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VOLUME 37, ISSUE 03

ASSOCIATIONS BETWEEN SLEEP QUALITY AND BRAIN VOLUME IN GULF WAR VETERANS
Associations between Subjective Sleep Quality and Brain Volume in Gulf War Veterans

http://dx.doi.org/10.5665/sleep.3472

Linda L. Chao, PhD1,2,3; Brian S. Mohlenhoff, MD2,3; Michael W. Weiner, MD1,2,3; Thomas C. Neylan, MD2,4

Departments of 1Radiology and Biomedical Imaging; 2Psychiatry, University of California, San Francisco, CA; 3Center for Imaging of Neurodegenerative Diseases; 4Mental Health Service, Department of Veterans Affairs Medical Center, San Francisco, CA



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Study Objectives:

To investigate whether subjective sleep quality is associated with brain volume independent of comorbid psychiatric conditions.

Design:

Cross-sectional.

Setting:

Department of Veterans Affairs (VA) Medical Center.

Participants:

One hundred forty-four Gulf War Veterans (mean age 45 years; range: 31-70 years; 14% female).

Interventions:

None.

Measurements and Results:

Total cortical, lobar gray matter, and hippocampal volumes were quantified from 1.5 Tesla magnetic resonance images using Freesurfer version 4.5. Subjective sleep quality was assessed with the Pittsburgh Sleep Quality Index (PSQI). Multiple linear regressions were used to determine the association of sleep quality with total and regional brain volumes. The global PSQI score was positively correlated with lifetime and current posttraumatic stress disorder (PTSD) and current depressive symptoms (P < 0.001) and was higher in veterans with Gulf War Illness, trauma exposure, and those using psychotropic medication (P ≤ 0.03). After adjusting for these comorbid variables, age, intracranial volume, and multiple comparisons, global PSQI was inversely associated with total cortical and frontal gray matter volume (adjusted P ≤ 0.03). Within the frontal lobe, total PSQI was inversely associated with the superior and middle frontal, orbitofrontal, anterior cingulate, and frontal pole volumes (adjusted P ≤ 0.02). Examination of the 3-factor structure of the PSQI revealed that the associations were driven by perceived sleep quality.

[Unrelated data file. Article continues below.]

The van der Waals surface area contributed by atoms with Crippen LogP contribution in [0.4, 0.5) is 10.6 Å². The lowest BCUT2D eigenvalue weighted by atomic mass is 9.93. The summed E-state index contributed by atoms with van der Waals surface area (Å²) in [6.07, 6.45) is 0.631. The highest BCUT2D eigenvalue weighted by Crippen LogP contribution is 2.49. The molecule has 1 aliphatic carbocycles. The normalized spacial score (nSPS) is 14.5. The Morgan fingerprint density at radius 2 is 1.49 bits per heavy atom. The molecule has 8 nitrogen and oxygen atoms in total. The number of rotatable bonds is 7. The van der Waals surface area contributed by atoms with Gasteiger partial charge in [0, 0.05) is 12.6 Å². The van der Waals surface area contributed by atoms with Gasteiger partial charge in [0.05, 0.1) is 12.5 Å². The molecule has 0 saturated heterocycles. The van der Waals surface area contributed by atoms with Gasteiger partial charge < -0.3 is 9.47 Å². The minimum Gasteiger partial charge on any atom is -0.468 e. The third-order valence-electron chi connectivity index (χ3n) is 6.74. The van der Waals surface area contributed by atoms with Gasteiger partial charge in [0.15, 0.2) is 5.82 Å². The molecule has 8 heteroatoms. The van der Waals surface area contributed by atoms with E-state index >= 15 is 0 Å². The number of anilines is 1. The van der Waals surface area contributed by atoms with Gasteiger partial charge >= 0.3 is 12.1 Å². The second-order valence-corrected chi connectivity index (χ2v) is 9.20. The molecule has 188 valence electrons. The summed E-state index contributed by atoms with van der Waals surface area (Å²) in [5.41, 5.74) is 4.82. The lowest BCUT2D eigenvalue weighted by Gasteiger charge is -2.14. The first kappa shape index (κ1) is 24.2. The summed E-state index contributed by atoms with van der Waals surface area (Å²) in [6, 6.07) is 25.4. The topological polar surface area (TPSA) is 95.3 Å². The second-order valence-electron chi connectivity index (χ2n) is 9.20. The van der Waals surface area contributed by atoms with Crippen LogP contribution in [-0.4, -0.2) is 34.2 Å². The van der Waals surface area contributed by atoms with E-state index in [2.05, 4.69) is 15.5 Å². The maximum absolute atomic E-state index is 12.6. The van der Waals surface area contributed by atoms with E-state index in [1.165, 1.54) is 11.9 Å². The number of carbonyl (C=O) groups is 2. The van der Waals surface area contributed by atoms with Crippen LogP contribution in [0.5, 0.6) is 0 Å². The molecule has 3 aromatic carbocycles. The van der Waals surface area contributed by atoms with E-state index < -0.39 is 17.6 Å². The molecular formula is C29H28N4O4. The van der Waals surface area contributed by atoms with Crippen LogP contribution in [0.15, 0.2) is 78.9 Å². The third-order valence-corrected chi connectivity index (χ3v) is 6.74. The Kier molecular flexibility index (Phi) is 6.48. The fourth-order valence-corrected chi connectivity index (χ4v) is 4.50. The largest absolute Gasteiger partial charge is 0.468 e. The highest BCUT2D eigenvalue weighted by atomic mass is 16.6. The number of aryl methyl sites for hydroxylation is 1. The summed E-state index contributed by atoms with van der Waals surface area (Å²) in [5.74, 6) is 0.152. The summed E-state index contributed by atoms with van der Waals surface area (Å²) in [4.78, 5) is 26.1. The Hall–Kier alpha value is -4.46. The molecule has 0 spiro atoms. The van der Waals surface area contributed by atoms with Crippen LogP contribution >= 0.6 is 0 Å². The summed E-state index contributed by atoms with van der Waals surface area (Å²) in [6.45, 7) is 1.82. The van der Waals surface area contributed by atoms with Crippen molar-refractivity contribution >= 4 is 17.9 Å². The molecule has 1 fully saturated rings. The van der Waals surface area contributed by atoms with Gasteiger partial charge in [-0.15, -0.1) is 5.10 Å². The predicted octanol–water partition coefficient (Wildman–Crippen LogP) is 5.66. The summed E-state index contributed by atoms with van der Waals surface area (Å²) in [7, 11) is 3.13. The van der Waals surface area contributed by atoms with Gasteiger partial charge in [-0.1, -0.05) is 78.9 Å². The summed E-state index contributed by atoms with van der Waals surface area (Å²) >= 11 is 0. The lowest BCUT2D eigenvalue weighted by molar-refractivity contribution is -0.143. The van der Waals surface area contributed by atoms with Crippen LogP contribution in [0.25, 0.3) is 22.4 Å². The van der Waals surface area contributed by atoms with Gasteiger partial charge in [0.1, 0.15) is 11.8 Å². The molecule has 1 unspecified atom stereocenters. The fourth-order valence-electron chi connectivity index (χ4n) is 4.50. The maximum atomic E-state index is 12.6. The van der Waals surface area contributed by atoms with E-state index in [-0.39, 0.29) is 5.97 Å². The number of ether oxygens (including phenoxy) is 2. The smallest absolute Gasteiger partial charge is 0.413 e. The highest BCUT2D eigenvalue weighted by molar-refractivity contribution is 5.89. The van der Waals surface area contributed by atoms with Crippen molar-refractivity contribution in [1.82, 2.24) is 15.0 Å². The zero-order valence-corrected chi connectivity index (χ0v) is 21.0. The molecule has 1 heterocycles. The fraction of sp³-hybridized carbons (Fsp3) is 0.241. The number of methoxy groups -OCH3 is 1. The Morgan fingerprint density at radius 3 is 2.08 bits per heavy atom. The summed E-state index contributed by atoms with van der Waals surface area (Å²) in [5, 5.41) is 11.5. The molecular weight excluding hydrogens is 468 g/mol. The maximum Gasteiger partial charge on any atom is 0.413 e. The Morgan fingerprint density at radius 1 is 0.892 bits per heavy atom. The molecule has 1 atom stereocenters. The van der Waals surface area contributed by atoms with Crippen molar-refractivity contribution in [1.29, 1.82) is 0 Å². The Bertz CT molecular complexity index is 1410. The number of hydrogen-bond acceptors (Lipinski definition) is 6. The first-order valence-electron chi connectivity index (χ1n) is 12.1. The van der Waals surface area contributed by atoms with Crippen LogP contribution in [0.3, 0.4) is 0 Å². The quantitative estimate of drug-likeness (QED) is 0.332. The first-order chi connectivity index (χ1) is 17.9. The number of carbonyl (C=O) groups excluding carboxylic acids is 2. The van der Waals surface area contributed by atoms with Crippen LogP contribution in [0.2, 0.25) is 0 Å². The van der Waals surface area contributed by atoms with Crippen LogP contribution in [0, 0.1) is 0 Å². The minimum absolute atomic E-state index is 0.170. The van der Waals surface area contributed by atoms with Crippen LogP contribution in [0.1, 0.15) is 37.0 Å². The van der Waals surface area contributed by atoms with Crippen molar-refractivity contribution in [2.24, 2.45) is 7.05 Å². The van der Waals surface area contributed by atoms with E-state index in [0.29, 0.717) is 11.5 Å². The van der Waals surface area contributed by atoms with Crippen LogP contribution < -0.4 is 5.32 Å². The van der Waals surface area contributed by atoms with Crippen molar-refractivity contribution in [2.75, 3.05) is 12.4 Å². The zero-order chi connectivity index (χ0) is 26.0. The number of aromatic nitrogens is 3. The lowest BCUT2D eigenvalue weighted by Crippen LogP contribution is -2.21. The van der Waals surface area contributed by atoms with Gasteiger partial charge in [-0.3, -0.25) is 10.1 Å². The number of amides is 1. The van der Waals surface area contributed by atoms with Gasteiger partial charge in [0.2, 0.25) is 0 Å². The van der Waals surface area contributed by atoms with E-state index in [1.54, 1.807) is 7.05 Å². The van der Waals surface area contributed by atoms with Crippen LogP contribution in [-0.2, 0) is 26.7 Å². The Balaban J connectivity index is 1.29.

Conclusions:

Poorer subjective sleep quality was associated with reduced total cortical and regional frontal lobe volumes independent of comorbid psychiatric conditions. Future work will be needed to examine if effective treatment of disturbed sleep leads to improved structural and functional integrity of the frontal lobes.

Citation:

Chao LL; Mohlenhoff BS; Weiner MW; Neylan TC. Associations between subjective sleep quality and brain volume in Gulf War Veterans. SLEEP 2014;37(3):445-452.

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